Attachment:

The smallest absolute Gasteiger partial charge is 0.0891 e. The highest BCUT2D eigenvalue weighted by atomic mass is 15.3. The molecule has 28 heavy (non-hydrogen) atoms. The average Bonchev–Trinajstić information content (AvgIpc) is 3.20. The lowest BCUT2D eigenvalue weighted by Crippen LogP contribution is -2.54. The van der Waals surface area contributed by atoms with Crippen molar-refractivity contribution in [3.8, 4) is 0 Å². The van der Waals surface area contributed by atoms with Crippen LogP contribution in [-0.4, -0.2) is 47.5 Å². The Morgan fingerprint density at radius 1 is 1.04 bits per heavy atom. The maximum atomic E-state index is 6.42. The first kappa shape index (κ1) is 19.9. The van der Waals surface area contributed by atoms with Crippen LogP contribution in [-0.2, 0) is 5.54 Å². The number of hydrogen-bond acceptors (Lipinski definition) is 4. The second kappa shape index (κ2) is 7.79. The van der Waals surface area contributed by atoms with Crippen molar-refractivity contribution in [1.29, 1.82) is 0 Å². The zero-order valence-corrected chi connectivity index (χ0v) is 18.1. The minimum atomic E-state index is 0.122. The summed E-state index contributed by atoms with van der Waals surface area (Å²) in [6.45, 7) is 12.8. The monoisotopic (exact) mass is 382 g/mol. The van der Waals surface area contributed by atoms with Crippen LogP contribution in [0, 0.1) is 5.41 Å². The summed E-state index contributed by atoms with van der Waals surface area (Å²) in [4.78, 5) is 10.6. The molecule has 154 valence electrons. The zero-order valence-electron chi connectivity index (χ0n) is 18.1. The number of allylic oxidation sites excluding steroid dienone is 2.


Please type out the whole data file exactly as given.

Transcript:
The smallest absolute Gasteiger partial charge is 0.0891 e. The highest BCUT2D eigenvalue weighted by atomic mass is 15.3. The molecule has 28 heavy (non-hydrogen) atoms. The average Bonchev–Trinajstić information content (AvgIpc) is 3.20. The lowest BCUT2D eigenvalue weighted by Crippen LogP contribution is -2.54. The van der Waals surface area contributed by atoms with Crippen molar-refractivity contribution in [3.8, 4) is 0 Å². The van der Waals surface area contributed by atoms with Crippen LogP contribution in [-0.4, -0.2) is 47.5 Å². The Morgan fingerprint density at radius 1 is 1.04 bits per heavy atom. The maximum atomic E-state index is 6.42. The first kappa shape index (κ1) is 19.9. The van der Waals surface area contributed by atoms with Crippen LogP contribution in [-0.2, 0) is 5.54 Å². The number of hydrogen-bond acceptors (Lipinski definition) is 4. The second kappa shape index (κ2) is 7.79. The van der Waals surface area contributed by atoms with Crippen molar-refractivity contribution in [1.29, 1.82) is 0 Å². The zero-order valence-corrected chi connectivity index (χ0v) is 18.1. The minimum atomic E-state index is 0.122. The summed E-state index contributed by atoms with van der Waals surface area (Å²) in [6.45, 7) is 12.8. The monoisotopic (exact) mass is 382 g/mol. The van der Waals surface area contributed by atoms with Crippen LogP contribution in [0, 0.1) is 5.41 Å². The summed E-state index contributed by atoms with van der Waals surface area (Å²) in [4.78, 5) is 10.6. The molecule has 154 valence electrons. The zero-order valence-electron chi connectivity index (χ0n) is 18.1. The number of allylic oxidation sites excluding steroid dienone is 2.